Anger Doesn’t End with Divorce

anger doesn't end with divorce
Soila Sindiyo Child Trauma Therapist Founder of The Divorce Magazine
Soila Sindiyo

Child Trauma Therapist

Founder of The Divorce Magazine

No, unfortunatly it doesn’t. Anger doesn’t end with divorce.

For so many going through divorce, the crossing of the threshold to a new life seems to be the eagerly anticipated sound of the decree absolute landing on the doormat.

We believe in earnest that once the divorce is over, then we can get on with our lives allowing for a good life after divorce without the ex that we are dying to get rid off.

We have divorce parties to celebrate with well thought out and decorated divorce cakes to go with it or we go out for celebratory drinks and meals with friends because the divorce papers have been signed, divorce process is over and now all that is left is to look forward to moving on and eventually start dating again.   It’s done and dusted and there’s no looking back.

And for some it is.

For me, the arrival of the decree absolute was such an anticlimax!

Truth is though that anger doesn’t end with divorce.

If the divorce process was shrouded in hostility, bitterness and animosity then it’s safe to assume that these emotions will not simply dissipate now that the marriage is over.  You still have to parent your children together and  you will still need to communicate at some level or other.

A good friend of mine firmly stated the other day, that she would not be attending her son’s graduation ceremony if he’s going to be there. She was justifiably annoyed by something her ex had done and/or said a couple of weeks prior.

Thing is, and I’m sure most of you will agree with me, it’s not just the graduation, there will be loads and loads of other ceremonies where you and your ex are bound to meet.  Think, school events, graduation ceremonies, birthdays, weddings, christenings and all the other ceremonies in between and beyond.  What will happen then?

So unfortunately, anger doesn’t end with divorce because anger is indeed the culmination of a myriad of other emotions including hurt and fear.

So this is what I suggest to you, if you have had a truly acrimonious divorce, if you continue and continue to feel angry about the whole process or for whatever reason – be honest – then do something about it.  Deal with it, see someone and learn how to cope with your ex because your life together is not over yet.

Best pieces of advice I ever got –

  • Don’t take it personally.  He would have been behaving the same way he is with someone else.  It just happens to be you.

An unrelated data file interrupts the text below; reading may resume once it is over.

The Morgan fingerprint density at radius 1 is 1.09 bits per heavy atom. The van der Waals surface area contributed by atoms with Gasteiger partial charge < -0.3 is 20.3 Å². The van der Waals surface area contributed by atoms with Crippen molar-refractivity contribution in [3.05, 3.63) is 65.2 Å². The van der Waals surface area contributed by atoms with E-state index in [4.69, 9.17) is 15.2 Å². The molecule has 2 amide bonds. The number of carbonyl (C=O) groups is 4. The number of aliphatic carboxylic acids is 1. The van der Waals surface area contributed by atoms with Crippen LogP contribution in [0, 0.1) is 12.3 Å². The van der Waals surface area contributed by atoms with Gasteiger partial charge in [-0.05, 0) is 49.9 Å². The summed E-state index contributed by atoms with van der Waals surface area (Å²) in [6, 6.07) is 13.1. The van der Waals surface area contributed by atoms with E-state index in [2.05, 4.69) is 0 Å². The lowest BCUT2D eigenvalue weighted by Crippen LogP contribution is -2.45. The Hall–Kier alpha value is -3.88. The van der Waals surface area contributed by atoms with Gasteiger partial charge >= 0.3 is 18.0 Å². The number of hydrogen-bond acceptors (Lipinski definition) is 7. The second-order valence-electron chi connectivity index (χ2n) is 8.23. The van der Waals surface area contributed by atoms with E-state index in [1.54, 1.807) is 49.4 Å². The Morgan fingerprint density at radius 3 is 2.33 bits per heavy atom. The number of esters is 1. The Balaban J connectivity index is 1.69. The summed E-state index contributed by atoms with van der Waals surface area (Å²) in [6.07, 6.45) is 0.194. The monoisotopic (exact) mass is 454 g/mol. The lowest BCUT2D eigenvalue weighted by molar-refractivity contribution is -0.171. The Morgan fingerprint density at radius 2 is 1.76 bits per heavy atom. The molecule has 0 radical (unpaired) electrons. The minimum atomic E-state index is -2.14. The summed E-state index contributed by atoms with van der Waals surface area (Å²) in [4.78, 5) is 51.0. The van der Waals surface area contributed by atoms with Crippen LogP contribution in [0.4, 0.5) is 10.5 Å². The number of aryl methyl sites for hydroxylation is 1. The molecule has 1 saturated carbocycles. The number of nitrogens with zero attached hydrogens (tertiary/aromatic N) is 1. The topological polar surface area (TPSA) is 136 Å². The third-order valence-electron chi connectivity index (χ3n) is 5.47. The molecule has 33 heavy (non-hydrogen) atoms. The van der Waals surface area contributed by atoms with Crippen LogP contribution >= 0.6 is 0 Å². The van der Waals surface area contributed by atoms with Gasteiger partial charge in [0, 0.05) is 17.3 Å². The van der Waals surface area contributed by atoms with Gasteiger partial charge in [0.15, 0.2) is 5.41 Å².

• It is what it is.
  • When in an argument – look from the outside in. Remove yourself and become an onlooker.  This helps to disengage with the process and you actually see things differently – comes with practice and works in soooo many other situations.

So, if you’re going through the divorce process now and you have children between you, I hate to be the one to tell you this but, you’re not done with your spouse or the parent of your child, so find a system that will help you cope with life as a co-parent and remember, as someone once said, your ex is not your child’s ex so keep them out of your clashes, bickering and quarrels.

Soila is the founder of The Divorce Magazine and creator of the online course – Helping Children Cope with Divorce

She is known for taking away the pain of trauma and loss in children, adolescents and their families and is the author of “When Love is Broken. A read-together book for children and parents going through divorce and separation.

Soila holds an MSc in Psychoanalytic Developmental Psychology from UCL (University College London), is an accredited Positive Parenting Program (Triple P) practitioner and a trained Family Mediator.

Soila is Graduate Member of the British Psychological Society.

You can contact her on 07850 85 60 66 or via email 


1 Comment

  1. Great tips on dealing with anger post-divorce. I thought of my ex as a cartoon character, which made him laughable instead annoying. When a ceremony is large, sit across the room from an ex. Or bring a friend to act as a body guard. Probably the ex would not approach the woman at their son’s graduation ceremony.

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